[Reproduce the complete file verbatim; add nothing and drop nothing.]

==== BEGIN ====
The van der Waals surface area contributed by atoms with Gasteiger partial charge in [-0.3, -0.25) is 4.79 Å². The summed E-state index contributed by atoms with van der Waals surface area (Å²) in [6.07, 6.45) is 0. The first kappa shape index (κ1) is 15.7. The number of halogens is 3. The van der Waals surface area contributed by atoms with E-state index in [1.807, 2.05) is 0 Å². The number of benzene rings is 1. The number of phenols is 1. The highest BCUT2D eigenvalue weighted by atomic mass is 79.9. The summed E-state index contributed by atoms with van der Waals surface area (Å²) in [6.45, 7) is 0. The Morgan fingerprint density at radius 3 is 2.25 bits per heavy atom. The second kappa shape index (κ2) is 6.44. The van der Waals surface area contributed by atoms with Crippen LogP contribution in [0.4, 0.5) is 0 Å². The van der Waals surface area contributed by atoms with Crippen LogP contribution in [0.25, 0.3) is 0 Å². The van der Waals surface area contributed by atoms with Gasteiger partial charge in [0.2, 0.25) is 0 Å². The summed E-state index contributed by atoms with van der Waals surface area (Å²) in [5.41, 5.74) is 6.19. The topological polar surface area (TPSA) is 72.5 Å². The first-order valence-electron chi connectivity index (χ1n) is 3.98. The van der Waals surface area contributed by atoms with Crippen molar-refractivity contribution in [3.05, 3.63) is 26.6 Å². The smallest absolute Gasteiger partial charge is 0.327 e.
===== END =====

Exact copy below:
The van der Waals surface area contributed by atoms with Gasteiger partial charge in [-0.3, -0.25) is 4.79 Å². The summed E-state index contributed by atoms with van der Waals surface area (Å²) in [6.07, 6.45) is 0. The first kappa shape index (κ1) is 15.7. The number of halogens is 3. The van der Waals surface area contributed by atoms with E-state index in [1.807, 2.05) is 0 Å². The number of benzene rings is 1. The number of phenols is 1. The highest BCUT2D eigenvalue weighted by atomic mass is 79.9. The summed E-state index contributed by atoms with van der Waals surface area (Å²) in [6.45, 7) is 0. The Morgan fingerprint density at radius 3 is 2.25 bits per heavy atom. The second kappa shape index (κ2) is 6.44. The van der Waals surface area contributed by atoms with Crippen LogP contribution in [0.4, 0.5) is 0 Å². The van der Waals surface area contributed by atoms with Crippen LogP contribution in [0.25, 0.3) is 0 Å². The van der Waals surface area contributed by atoms with Gasteiger partial charge in [0.2, 0.25) is 0 Å². The summed E-state index contributed by atoms with van der Waals surface area (Å²) in [5.41, 5.74) is 6.19. The topological polar surface area (TPSA) is 72.5 Å². The first-order valence-electron chi connectivity index (χ1n) is 3.98. The van der Waals surface area contributed by atoms with Crippen molar-refractivity contribution in [3.05, 3.63) is 26.6 Å². The smallest absolute Gasteiger partial charge is 0.327 e.